Columbia, Missouri is located in the middle of the middle. Founded in 1820 as the county seat and home to the University of Missouri, it had a 2015 estimated population of 119,108, and it is the principal city of the Columbia Metropolitan Area, the state's fourth most populous metropolitan area. As a midwestern college town, the city has a reputation for progressive politics, public art, and powerful journalism. The tripartite establishment of Stephens College (1833), the University of Missouri (1839), and Columbia College (1851) has long made the city a center of education, culture, and athletic competition. These three schools surround Downtown Columbia on the east, south, and north. Originally an agricultural town, the cultivation of the mind is Columbia's chief economic concern today. Never a major center of manufacturing, the city also depends on healthcare, insurance, and technology businesses. Cultural institutions include the State Historical Society of Missouri, the Museum of Art and Archaeology, and the annual True/False Film Festival.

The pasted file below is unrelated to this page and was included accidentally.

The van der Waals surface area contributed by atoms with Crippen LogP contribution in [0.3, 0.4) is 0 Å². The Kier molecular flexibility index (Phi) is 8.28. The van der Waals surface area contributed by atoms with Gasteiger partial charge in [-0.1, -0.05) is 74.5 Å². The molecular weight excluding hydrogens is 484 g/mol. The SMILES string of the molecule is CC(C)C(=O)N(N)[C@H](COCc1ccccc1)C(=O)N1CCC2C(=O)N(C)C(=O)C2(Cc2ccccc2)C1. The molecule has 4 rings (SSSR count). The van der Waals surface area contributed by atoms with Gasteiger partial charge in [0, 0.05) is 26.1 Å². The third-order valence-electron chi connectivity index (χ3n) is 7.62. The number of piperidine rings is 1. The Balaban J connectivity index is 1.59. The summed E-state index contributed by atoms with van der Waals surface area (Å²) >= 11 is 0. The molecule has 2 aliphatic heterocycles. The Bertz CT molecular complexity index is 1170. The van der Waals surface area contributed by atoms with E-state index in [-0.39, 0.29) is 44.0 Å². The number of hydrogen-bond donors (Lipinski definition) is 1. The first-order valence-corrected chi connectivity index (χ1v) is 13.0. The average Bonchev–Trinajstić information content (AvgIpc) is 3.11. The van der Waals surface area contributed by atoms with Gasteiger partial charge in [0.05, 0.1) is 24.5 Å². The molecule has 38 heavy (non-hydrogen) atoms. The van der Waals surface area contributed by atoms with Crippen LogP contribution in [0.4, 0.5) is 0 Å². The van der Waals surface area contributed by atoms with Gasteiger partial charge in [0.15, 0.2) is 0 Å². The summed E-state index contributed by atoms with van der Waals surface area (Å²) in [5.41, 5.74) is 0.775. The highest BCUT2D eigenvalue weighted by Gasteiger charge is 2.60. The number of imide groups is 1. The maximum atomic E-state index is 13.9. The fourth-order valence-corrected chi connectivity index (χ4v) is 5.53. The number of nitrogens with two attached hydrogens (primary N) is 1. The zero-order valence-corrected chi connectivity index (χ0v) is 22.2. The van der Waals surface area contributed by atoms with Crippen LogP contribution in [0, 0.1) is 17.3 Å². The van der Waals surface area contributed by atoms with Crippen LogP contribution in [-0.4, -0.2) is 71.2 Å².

The city is built upon the forested hills and rolling prairies of Mid-Missouri, near the Missouri River valley, where the Ozark Mountains begin to transform into plains and savanna; limestone forms bluffs and glades while rain carves caves and springs which water the Hinkson, Roche Perche, and Petite Bonne Femme creeks. Surrounding the city, Rock Bridge Memorial State Park, Mark Twain National Forest, and Big Muddy National Fish and Wildlife Refuge all form a greenbelt preserving sensitive and rare environments. The city has been called the "Athens of Missouri" or a reference to its classic beauty and educational emphasis, but is more commonly called "CoMo".